Every year, Research Co. and Glacier Media analyze the moral compass of Canadians by asking whether specific issues are acceptable or not. Many of these topics have been the law of the land for a long time, while others – such as medical assistance in dying – are still being discussed and refined.
Compared to our 2021 review, we see little movement in the moral acceptability of four issues that have not been legally problematic for more than five decades: Contraception (75 per cent, unchanged), divorce (71 per cent, down two points), sexual relations between and unmarried man and woman (69 per cent, down one point) and having a baby outside of marriage (69 per cent, unchanged).
The biggest fluctuations on these four issues are related to ethnic origin. Unwed mothers are morally acceptable to large majorities of Canadians of East Asian (79 per cent) and Indigenous origin (70 per cent), but the proportions drop markedly among those whose descent is European (57 per cent) and South Asian (40 per cent).
Almost three in five Canadians (58 per cent, down three points) think physician-assisted death is morally acceptable. We recently studied how a majority of Canadians endorse the federal government’s guidelines on this issue, as we await a final decision on whether the framework will change.
The moral acceptability of medical assistance in dying is highest among Canadians aged 55 and over (66 per cent). There is also a political divide. Majorities of Canadians who voted for the New Democratic Party (NDP) and the Liberal Party in 2021 have no moral qualms (67 per cent and 62 per cent respectively), but only 40 per cent of those who supported the Conservative Party feel the same way.
Most Canadians (57 per cent, down two points) have no moral reservations about sexual relations between two people of the same sex. Women are clearly more accepting than men (65 per cent to 50 per cent). This year, Western Canadians are at the lower end of the scale on this item: 52 per cent in Saskatchewan and Manitoba, 49 per cent in British Columbia and 46 per cent in Alberta.
More than half of Canadians (53 per cent, down two points) think abortion is morally acceptable. Once again, women (59 per cent) are significantly ahead of men (48 per cent). Moral acceptability is slightly higher (55 per cent, unchanged) for medical research using stem cells obtained from human embryos.
Fewer than a third of Canadians believe pornography (32 per cent, up one point) and prostitution (also 32 per cent, up two points) are morally acceptable. The gender gap is exactly the same on each question: 40 per cent of men think both issues are morally acceptable – a view that is shared, in each case, by only 24 per cent of women.
Gambling, which has become ubiquitous for sports fans due to the myriad of advertisements on cable networks, is morally acceptable for 52 per cent of Canadians, down one point since 2021 and rising to 59 per cent in Ontario.
For years, we have tracked the perceptions of Canadians on the return of the death penalty, and found a public that is divided when figuring out the appropriate punishment for murder convictions. On this survey, the split remains: 39 per cent of Canadians find the death penalty morally acceptable (up one point), while 39 per cent (unchanged) consider it morally wrong. In stark contrast with the questions about abortion, same-sex relations, pornography and prostitution, men have fewer reservations about capital punishment (45 per cent) than women (34 per cent).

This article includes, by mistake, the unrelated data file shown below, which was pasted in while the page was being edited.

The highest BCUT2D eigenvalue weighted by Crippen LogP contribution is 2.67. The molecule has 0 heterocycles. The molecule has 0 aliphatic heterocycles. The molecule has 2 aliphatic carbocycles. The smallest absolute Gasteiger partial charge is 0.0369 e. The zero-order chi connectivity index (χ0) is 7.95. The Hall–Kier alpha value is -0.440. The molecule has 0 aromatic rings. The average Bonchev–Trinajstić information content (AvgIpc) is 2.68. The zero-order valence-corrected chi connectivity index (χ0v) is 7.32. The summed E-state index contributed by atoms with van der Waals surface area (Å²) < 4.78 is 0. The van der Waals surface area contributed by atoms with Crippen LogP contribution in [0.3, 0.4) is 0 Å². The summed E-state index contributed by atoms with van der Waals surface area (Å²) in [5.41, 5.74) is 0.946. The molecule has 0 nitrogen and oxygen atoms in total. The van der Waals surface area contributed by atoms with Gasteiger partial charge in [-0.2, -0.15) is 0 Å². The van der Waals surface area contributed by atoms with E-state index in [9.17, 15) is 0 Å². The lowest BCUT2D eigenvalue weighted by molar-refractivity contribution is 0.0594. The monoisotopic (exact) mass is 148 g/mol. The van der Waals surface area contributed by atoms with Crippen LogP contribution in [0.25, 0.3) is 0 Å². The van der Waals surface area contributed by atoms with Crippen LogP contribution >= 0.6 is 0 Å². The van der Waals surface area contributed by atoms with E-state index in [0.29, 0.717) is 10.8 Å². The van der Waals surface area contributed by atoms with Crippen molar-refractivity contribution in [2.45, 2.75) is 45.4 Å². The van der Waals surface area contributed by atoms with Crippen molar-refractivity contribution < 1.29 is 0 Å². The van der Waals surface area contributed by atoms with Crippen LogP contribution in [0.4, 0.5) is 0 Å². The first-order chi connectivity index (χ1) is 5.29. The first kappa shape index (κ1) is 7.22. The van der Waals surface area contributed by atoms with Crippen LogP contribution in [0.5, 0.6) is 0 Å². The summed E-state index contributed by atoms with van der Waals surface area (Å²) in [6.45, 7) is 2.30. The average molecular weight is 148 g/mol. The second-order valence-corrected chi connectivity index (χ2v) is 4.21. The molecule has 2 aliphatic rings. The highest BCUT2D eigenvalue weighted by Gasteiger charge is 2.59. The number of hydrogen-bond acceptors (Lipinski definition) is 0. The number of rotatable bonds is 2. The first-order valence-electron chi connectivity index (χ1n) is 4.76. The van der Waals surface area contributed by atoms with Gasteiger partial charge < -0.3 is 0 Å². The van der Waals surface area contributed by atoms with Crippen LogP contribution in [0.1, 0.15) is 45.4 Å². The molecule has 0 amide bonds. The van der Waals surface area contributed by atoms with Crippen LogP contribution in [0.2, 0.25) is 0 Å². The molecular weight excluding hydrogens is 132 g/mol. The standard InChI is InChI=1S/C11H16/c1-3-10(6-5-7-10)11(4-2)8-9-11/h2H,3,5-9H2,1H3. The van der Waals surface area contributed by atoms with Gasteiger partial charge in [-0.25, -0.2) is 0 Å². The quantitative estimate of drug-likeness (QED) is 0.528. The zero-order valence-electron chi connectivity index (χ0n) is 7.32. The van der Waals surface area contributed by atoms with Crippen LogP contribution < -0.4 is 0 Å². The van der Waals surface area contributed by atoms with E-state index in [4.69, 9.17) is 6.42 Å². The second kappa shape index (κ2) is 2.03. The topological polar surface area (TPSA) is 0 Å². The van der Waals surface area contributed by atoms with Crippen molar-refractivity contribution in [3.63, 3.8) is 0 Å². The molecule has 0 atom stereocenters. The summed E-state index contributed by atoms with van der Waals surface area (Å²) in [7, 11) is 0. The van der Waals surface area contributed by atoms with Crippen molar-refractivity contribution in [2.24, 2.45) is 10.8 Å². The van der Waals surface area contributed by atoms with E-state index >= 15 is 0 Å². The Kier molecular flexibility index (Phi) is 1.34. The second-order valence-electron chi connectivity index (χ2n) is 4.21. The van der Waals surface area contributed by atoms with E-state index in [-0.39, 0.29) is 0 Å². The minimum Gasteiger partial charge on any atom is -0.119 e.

The three components related to animal life and well-being remain low. Only three in ten Canadians (30 per cent, down six points) think it is morally acceptable to buy and wear clothing made of animal fur, and fewer appear ready to consent to medical testing on animals (22 per cent, down three points) and cloning animals (20 per cent, up one point).
Fewer than one in four Canadians believe six other issues are morally acceptable: Polygamy (21 per cent, up two points), suicide (20 per cent, up two points), using illegal drugs (19 per cent, up one point), married men and/or women having an affair (18 per cent, up two points), cloning humans (11 per cent, down one point) and paedophilia (seven per cent, up three points).
It is not a surprise to see how undesirable some of these matters are. However, after many years of discussions about mental health, legalization and treatment, just under one in five Canadians think using illegal drugs is morally acceptable. Canadians aged 55 and over are particularly unyielding in their assessment: only 11 per cent think the practice is acceptable, while 67 per cent consider it wrong – a higher proportion than their moral sentiment on extramarital affairs, cloning animals, polygamy and prostitution.
The long-standing perceptions on drug use from Canada’s oldest adults – who consistently have higher voter turnouts than their younger counterparts – may be playing a role in how policy discussions have failed to evolve. When such a large proportion of residents holds such negative feelings, a discussion about stigma will not be enough to change minds and strategies.
Mario Canseco is president of Research Co.
Results are based on an online study conducted from May 12-14, 2023, among 1,000 adults in Canada. The data has been statistically weighted according to Canadian census figures for age, gender and region. The margin of error, which measures sample variability, is plus or minus 3.1 percentage points, 19 times out of 20.